A number of people when traveling around Indonesia and particularly Bali, enjoy the exotic creations of temporary tattoo artists. They are on every main street in the holiday hotspots and are also found at school fairs and other festivities in and around the cities.
The main ingredient used for these temporary tattoos and/or Mehndi (the traditional art of henna painting in India and the Middle East) is henna. Pure, natural henna gives a chocolate brown or deep mahogany red stain on the hands and feet. On other parts of the body the stain can be tea-coloured; the shades can vary depending on the individual and other factors such as skin colour. Henna's dye component, hennotannic acid, does not pass through into the dermis (living cells) layer of the skin, it only stains the dead cells in the epidermis. Hennotannic acid naturally makes the brick/red/brown stains and it usually takes many hours to get a good henna stain on the skin, and is relatively safe. Allergic and irritant reactions are very rare. To make the dye, henna leaves are dried and finely ground and the powder is filtered; the artist then mixes the fine powder with an oil (such as eucalyptus oil) and other liquids (lemon, water, or tea), making a thick paste. This may sometimes appear to be black when wet and freshly applied to the skin, but on closer inspection is unlikely to be so.
Henna, however, is not black and most "black henna" as it is called is natural henna adulterated with a toxic chemical dye to make it black and to speed up the dyeing process. There are more and more people who are having problems of skin reactions with so called "black henna" within Indonesia. The fact of the matter is that it is not the henna that is the problem but the toxic dye called para-phenylenediamine or PPD for short, that people are adding to the henna to produce the black stain on the skin. PPD may also be used on its own to stain skin black and it stains the skin absolutely black within 2 hours and the stain can last easily 2 weeks. PPD penetrates deep into the skin, reaching the dermis and passing into the blood stream and can be dangerous to your system and not only affect the skin where it has been applied.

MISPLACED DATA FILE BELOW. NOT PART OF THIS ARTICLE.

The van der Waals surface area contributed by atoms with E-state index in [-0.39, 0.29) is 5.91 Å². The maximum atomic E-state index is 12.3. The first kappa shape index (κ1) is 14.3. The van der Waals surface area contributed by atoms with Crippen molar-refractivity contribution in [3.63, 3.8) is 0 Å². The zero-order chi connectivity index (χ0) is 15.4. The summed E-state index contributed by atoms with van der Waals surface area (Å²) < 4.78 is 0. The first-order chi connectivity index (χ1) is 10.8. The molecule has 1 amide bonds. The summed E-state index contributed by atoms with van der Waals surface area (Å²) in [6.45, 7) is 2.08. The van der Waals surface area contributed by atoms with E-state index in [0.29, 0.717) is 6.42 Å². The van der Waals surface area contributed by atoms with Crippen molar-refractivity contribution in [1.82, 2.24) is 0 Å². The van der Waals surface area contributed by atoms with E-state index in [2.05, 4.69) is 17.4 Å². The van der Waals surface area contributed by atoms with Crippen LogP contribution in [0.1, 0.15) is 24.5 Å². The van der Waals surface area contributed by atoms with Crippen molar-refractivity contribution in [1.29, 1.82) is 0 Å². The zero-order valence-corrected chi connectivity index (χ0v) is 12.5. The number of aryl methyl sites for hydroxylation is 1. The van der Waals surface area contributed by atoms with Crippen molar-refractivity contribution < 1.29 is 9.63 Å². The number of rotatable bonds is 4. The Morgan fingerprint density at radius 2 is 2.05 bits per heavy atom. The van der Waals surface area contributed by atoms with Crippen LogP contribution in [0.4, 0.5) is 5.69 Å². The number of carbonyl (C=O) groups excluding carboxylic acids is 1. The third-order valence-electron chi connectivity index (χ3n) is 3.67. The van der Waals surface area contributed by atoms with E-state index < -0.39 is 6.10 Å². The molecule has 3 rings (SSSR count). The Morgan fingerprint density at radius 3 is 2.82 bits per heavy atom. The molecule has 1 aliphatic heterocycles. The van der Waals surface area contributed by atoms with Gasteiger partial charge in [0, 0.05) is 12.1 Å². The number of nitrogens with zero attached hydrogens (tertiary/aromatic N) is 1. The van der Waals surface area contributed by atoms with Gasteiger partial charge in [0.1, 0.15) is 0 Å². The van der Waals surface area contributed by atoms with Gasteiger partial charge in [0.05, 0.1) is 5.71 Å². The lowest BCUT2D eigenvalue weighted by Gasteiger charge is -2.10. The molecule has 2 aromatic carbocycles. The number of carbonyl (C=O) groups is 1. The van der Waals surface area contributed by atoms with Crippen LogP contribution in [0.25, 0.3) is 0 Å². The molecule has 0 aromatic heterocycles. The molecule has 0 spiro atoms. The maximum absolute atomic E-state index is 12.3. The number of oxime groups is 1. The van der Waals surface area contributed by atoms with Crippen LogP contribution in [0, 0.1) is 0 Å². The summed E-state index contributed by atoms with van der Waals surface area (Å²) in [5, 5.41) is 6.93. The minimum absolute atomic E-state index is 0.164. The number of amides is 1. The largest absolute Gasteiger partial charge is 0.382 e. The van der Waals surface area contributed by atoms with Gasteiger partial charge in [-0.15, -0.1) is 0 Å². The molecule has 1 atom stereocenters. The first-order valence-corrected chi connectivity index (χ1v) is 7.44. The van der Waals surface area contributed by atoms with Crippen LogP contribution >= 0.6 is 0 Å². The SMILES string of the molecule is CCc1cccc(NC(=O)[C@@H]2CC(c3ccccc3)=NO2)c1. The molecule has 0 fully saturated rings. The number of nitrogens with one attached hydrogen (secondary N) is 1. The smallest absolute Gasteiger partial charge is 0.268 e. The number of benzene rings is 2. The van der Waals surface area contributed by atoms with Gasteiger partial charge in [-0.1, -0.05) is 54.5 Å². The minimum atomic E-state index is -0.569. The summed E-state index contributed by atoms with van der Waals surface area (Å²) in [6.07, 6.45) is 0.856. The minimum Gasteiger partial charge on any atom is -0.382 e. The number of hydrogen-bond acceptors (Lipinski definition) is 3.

While there are a few safe products out there, most "black henna" contains PPD, and is found in many black hair dyes; there are some black (and other coloured) henna stains that claim not to contain PPD but rather use other non-toxic colourants; individuals would need to check on the actual ingredients to determine this and the safety thereof.
The skin reactions to PPD "black henna" frequently resemble the photograph that has kindly been provided by a friend. P-Phenylenediamine can also cause delayed type hypersensitivity reactions on the skin exactly where the PPD "black henna" temporary tattoo was applied. Sometimes the reaction is mild, with a raised, itchy area where the "black henna" pattern was. More severe reactions include pustules, blisters, oozing sores, intense itching, and these often leave long-term scars on people. The onset of the reaction generally begins 1 day to 3 weeks after the PPD "black henna" has been applied. Sometimes the blisters come up while the black pattern is still visible, and other times the blisters appear when the pattern has faded. If someone has a hypersensitivity reaction one time to PPD "black henna", it will be more severe with each subsequent exposure.